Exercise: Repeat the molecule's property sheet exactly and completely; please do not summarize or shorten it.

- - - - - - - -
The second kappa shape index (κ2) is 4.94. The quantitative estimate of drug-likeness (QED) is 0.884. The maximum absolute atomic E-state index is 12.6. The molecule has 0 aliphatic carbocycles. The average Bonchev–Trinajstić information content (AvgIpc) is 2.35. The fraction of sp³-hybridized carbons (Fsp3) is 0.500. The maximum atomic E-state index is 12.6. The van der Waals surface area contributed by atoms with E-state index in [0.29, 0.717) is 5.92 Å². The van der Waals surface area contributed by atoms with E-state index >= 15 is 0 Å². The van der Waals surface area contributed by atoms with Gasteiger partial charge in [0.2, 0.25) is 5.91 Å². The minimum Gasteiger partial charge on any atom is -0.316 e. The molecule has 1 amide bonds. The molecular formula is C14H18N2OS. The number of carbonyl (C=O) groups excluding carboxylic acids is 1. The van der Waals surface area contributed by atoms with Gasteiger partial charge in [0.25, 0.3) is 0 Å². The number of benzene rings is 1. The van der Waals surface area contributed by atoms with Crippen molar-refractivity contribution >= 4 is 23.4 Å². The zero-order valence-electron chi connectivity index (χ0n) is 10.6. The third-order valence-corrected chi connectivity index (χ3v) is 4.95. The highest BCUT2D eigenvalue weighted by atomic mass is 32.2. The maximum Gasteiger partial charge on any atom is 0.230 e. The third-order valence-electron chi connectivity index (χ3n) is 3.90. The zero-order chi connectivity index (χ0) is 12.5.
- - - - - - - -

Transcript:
The second kappa shape index (κ2) is 4.94. The quantitative estimate of drug-likeness (QED) is 0.884. The maximum absolute atomic E-state index is 12.6. The molecule has 0 aliphatic carbocycles. The average Bonchev–Trinajstić information content (AvgIpc) is 2.35. The fraction of sp³-hybridized carbons (Fsp3) is 0.500. The maximum atomic E-state index is 12.6. The van der Waals surface area contributed by atoms with E-state index in [0.29, 0.717) is 5.92 Å². The van der Waals surface area contributed by atoms with E-state index >= 15 is 0 Å². The van der Waals surface area contributed by atoms with Gasteiger partial charge in [0.2, 0.25) is 5.91 Å². The minimum Gasteiger partial charge on any atom is -0.316 e. The molecule has 1 amide bonds. The molecular formula is C14H18N2OS. The number of carbonyl (C=O) groups excluding carboxylic acids is 1. The van der Waals surface area contributed by atoms with Gasteiger partial charge in [0.25, 0.3) is 0 Å². The number of benzene rings is 1. The van der Waals surface area contributed by atoms with Crippen molar-refractivity contribution >= 4 is 23.4 Å². The zero-order valence-electron chi connectivity index (χ0n) is 10.6. The third-order valence-corrected chi connectivity index (χ3v) is 4.95. The highest BCUT2D eigenvalue weighted by atomic mass is 32.2. The maximum Gasteiger partial charge on any atom is 0.230 e. The third-order valence-electron chi connectivity index (χ3n) is 3.90. The zero-order chi connectivity index (χ0) is 12.5.